PARK SLOPE — A Park Slope landlord was almost fined $5,000 and ordered to go to human rights training after a pregnant couple trying to rent his apartment were rejected, but a State Supreme court judge recently threw out the penalty.
Landlord Mohamed Shahbain ran into trouble when his son-in-law answered the door at Shahbain's building on 11th Street between Sixth and Seventh avenues and said "No babies" to a prospective tenant who was there to see an apartment.
That's a huge no-no under the city's human rights law, which prohibits landlords from refusing tenants because they have children. The city's Commission on Human Rights found probable cause that Shahbain discriminated against would-be tenant Adam DiLeo and his pregnant wife, and recommended the landlord pay DiLeo $5,000 for "mental anguish" and attend training on human rights.
However Shahbain ultimately prevailed, arguing that his son-in-law, who lives on the building's first floor, wasn't authorized to show the apartment and had no involvement in screening potential tenants, according to a report by the city's Office of Administrative Trials and Hearings.
An administrative law judge ruled in favor of Shahbain, but the Commission on Human Rights appealed to the state Supreme Court. The state judge recently threw out the commission's recommendation that Shahbain pay $5,000 and attend training on human rights law.
The prospective tenant, DiLeo, filed a complaint about the landlord back in 2012 after he went to check out the 11th Street apartment and a man who answered the door said, "No, no babies" when DiLeo told him his wife was expecting.
DiLeo was upset by the interaction, he said at a hearing before the city's Office of Administrative Trials and Hearings. At the time, DiLeo and his wife had given up a rent-stabilized apartment in Manhattan to move to Brooklyn at his suggestion, he said. DiLeo's wife didn't know Brooklyn well and was "nervous" about the move, he said.
The 11th Street apartment seemed to be a good option for the new family, he testified, because it was in a nice neighborhood close to Prospect Park and it was in their price range. DiLeo had recently left a law career to become a freelance journalist, and he and his wife had stable jobs and excellent credit and "were confident the apartment was theirs," according to OATH's report on the complaint.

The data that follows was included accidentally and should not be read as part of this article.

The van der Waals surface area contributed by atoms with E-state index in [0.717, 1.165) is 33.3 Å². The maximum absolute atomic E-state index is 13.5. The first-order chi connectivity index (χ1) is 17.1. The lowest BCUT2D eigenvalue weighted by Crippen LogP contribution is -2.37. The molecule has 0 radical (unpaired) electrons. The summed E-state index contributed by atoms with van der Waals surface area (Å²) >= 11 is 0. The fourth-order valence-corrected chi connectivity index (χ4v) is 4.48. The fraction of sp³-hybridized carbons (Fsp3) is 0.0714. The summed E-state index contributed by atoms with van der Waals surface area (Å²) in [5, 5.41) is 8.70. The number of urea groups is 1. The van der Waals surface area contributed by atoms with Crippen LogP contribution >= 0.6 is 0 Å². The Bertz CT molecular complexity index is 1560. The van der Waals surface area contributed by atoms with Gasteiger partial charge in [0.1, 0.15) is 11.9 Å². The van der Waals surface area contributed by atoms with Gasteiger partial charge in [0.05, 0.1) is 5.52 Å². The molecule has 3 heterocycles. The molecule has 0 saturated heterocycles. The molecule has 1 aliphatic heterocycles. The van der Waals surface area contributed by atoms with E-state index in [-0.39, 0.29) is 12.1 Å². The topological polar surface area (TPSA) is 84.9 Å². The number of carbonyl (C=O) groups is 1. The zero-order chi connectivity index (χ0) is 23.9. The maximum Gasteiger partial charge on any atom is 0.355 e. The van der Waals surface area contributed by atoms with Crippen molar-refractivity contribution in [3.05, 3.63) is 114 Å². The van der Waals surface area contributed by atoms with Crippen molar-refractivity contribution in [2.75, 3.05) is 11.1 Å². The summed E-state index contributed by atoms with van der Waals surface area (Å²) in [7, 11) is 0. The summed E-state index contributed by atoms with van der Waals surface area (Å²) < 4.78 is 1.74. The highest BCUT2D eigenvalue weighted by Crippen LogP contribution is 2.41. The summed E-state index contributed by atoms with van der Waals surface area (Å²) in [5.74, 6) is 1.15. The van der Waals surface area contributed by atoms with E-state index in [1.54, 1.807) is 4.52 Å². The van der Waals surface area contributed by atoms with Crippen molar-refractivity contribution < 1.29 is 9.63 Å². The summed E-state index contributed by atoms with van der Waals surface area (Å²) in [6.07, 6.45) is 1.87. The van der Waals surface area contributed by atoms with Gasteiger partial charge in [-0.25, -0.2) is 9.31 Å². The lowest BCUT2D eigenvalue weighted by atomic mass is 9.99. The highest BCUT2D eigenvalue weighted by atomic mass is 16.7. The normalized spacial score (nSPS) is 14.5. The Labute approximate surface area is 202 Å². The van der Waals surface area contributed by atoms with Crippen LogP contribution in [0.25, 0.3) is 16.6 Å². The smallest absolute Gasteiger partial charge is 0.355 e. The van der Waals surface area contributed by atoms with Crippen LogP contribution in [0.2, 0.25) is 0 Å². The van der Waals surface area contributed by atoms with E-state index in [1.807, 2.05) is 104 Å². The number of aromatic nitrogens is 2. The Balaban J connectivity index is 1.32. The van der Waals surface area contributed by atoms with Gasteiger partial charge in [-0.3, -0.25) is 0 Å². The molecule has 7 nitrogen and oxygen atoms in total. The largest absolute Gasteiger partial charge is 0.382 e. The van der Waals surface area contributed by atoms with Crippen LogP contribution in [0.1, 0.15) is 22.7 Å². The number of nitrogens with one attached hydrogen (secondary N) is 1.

DiLeo went to look at the apartment by himself and when the man who answered the door asked him, "Is it just for you?," DiLeo eagerly told him he had a baby on the way. The man replied, "No, no babies," then "kind of hung his head and, sort of half smiling, half apologetically mumbled something about dust," which DiLeo took to mean that dust is bad for babies, DiLeo said at the OATH hearing. The man then closed the door in DiLeo's face, he testified.
Shahbain and his lawyer argued that the entire interaction was a mix-up. The man who answered the door was Shahbain's son-in-law, who lives on the building's first floor, they testified. The son-in-law wasn't acting on Shahbain's behalf when he spoke to the prospective tenant, Shahbain and his attorney testified at the OATH hearing.
Shahbain was out of the country when the apartment became vacant and put his son and a Century 21 real estate agent in charge of finding new tenants. After an angry DiLeo contacted the agent about the "no babies" comment, the agent phoned Shahbain's son to ask if there was a policy against children in the building. Shahbain's son, Abrahim, said "he did not know what had happened" and that there was "absolutely no such policy," the Century 21 agent testified.
Mohamed and Abrahim Shahbain testified that they had previously rented the apartment to families with children. They also noted that Mohamed Shahbain, who has lived on the building's second floor for 40 years, had raised his eight children there and has six grandchildren who live on the ground floor.
Though the city's Commission on Human Rights found probable cause that discrimination had occurred, the administrative law judge who heard the case rejected the Commission's arguments.
Judge Alessandra F. Zorgniotti wrote that the Commission on Human Rights failed to prove discrimination because Shahbain's son-in-law wasn't acting on the landlord's behalf when he made the "no babies" comment. Zorgniotti recommended that the complaint be dismissed, but the Commission rejected Zorgniotti's ruling.
On appeal, a state Supreme Court judge agreed that there was no violation of human rights law because Shahbain's son-in-law had no apparent or actual authority over the apartment. The judge threw out the recommendation that Shahbain pay the $5,000 and attend training.
DiLeo declined to comment, as did Shahbain's attorney.
A spokesman for the Commission on Human Rights reiterated that it's illegal for landlords to refuse to rent based on the presence of children.
"Hardworking families deserve the same housing opportunities as everyone else,” said Commission spokesman Seth Hoy.
"The City Human Rights Law guarantees them that right and the NYC Commission on Human Rights works every day to ensure that landlords follow the letter of the law. After a thorough investigation, the Commission found that the complainant in this case was discriminated against when an agent of the landlord refused to rent him an apartment after learning he and his wife were expecting a child."